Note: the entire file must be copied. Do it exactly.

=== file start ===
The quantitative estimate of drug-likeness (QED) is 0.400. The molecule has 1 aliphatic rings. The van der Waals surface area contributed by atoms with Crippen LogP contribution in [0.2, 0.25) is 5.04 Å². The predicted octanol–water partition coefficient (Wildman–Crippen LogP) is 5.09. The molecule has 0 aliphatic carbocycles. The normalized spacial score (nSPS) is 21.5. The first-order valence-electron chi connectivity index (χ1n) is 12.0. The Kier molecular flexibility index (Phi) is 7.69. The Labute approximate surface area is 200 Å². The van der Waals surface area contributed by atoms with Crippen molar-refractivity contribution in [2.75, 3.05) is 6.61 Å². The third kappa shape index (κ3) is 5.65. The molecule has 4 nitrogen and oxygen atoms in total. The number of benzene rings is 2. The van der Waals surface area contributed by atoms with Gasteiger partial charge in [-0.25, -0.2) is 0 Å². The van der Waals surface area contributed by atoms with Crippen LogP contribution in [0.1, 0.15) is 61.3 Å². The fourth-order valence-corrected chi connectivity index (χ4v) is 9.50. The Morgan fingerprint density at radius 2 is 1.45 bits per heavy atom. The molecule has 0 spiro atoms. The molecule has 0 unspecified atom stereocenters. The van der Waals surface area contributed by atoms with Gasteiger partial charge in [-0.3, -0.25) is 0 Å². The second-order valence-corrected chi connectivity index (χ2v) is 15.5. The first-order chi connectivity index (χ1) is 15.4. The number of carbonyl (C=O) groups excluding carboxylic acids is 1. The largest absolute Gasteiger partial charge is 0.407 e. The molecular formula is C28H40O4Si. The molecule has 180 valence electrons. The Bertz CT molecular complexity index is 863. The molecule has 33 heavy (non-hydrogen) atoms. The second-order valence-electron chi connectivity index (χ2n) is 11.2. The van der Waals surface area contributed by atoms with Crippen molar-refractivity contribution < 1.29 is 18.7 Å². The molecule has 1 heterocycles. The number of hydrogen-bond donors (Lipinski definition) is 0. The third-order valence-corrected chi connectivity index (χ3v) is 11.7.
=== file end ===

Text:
The quantitative estimate of drug-likeness (QED) is 0.400. The molecule has 1 aliphatic rings. The van der Waals surface area contributed by atoms with Crippen LogP contribution in [0.2, 0.25) is 5.04 Å². The predicted octanol–water partition coefficient (Wildman–Crippen LogP) is 5.09. The molecule has 0 aliphatic carbocycles. The normalized spacial score (nSPS) is 21.5. The first-order valence-electron chi connectivity index (χ1n) is 12.0. The Kier molecular flexibility index (Phi) is 7.69. The Labute approximate surface area is 200 Å². The van der Waals surface area contributed by atoms with Crippen molar-refractivity contribution in [2.75, 3.05) is 6.61 Å². The third kappa shape index (κ3) is 5.65. The molecule has 4 nitrogen and oxygen atoms in total. The number of benzene rings is 2. The van der Waals surface area contributed by atoms with Gasteiger partial charge in [-0.25, -0.2) is 0 Å². The van der Waals surface area contributed by atoms with Crippen LogP contribution in [0.1, 0.15) is 61.3 Å². The fourth-order valence-corrected chi connectivity index (χ4v) is 9.50. The Morgan fingerprint density at radius 2 is 1.45 bits per heavy atom. The molecule has 0 spiro atoms. The molecule has 0 unspecified atom stereocenters. The van der Waals surface area contributed by atoms with Gasteiger partial charge in [-0.3, -0.25) is 0 Å². The second-order valence-corrected chi connectivity index (χ2v) is 15.5. The first-order chi connectivity index (χ1) is 15.4. The number of carbonyl (C=O) groups excluding carboxylic acids is 1. The largest absolute Gasteiger partial charge is 0.407 e. The molecular formula is C28H40O4Si. The molecule has 180 valence electrons. The Bertz CT molecular complexity index is 863. The molecule has 33 heavy (non-hydrogen) atoms. The second-order valence-electron chi connectivity index (χ2n) is 11.2. The van der Waals surface area contributed by atoms with Crippen molar-refractivity contribution < 1.29 is 18.7 Å². The molecule has 1 heterocycles. The number of hydrogen-bond donors (Lipinski definition) is 0. The third-order valence-corrected chi connectivity index (χ3v) is 11.7.